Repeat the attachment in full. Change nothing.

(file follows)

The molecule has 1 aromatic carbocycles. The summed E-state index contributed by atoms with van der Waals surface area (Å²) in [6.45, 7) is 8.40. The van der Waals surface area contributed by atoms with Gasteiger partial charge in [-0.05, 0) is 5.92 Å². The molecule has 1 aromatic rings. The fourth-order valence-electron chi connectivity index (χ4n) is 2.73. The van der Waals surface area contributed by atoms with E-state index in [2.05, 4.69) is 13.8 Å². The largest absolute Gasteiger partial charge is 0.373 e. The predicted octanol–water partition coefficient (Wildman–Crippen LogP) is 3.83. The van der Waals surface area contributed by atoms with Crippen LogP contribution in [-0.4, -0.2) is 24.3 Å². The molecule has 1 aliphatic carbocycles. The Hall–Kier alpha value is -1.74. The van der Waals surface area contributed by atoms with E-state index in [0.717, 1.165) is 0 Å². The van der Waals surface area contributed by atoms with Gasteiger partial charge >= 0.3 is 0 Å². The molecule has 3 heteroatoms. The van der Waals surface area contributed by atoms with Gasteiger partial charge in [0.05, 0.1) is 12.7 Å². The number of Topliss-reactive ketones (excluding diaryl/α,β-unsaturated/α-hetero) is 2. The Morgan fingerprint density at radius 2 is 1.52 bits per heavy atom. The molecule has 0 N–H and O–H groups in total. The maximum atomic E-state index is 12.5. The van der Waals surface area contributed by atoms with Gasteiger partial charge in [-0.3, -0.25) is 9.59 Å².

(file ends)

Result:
The molecule has 1 aromatic carbocycles. The summed E-state index contributed by atoms with van der Waals surface area (Å²) in [6.45, 7) is 8.40. The van der Waals surface area contributed by atoms with Gasteiger partial charge in [-0.05, 0) is 5.92 Å². The molecule has 1 aromatic rings. The fourth-order valence-electron chi connectivity index (χ4n) is 2.73. The van der Waals surface area contributed by atoms with E-state index in [2.05, 4.69) is 13.8 Å². The largest absolute Gasteiger partial charge is 0.373 e. The predicted octanol–water partition coefficient (Wildman–Crippen LogP) is 3.83. The van der Waals surface area contributed by atoms with Crippen LogP contribution in [-0.4, -0.2) is 24.3 Å². The molecule has 1 aliphatic carbocycles. The Hall–Kier alpha value is -1.74. The van der Waals surface area contributed by atoms with E-state index in [0.717, 1.165) is 0 Å². The van der Waals surface area contributed by atoms with Gasteiger partial charge >= 0.3 is 0 Å². The molecule has 3 heteroatoms. The van der Waals surface area contributed by atoms with Gasteiger partial charge in [0.05, 0.1) is 12.7 Å². The number of Topliss-reactive ketones (excluding diaryl/α,β-unsaturated/α-hetero) is 2. The Morgan fingerprint density at radius 2 is 1.52 bits per heavy atom. The molecule has 0 N–H and O–H groups in total. The maximum atomic E-state index is 12.5. The van der Waals surface area contributed by atoms with Gasteiger partial charge in [-0.3, -0.25) is 9.59 Å².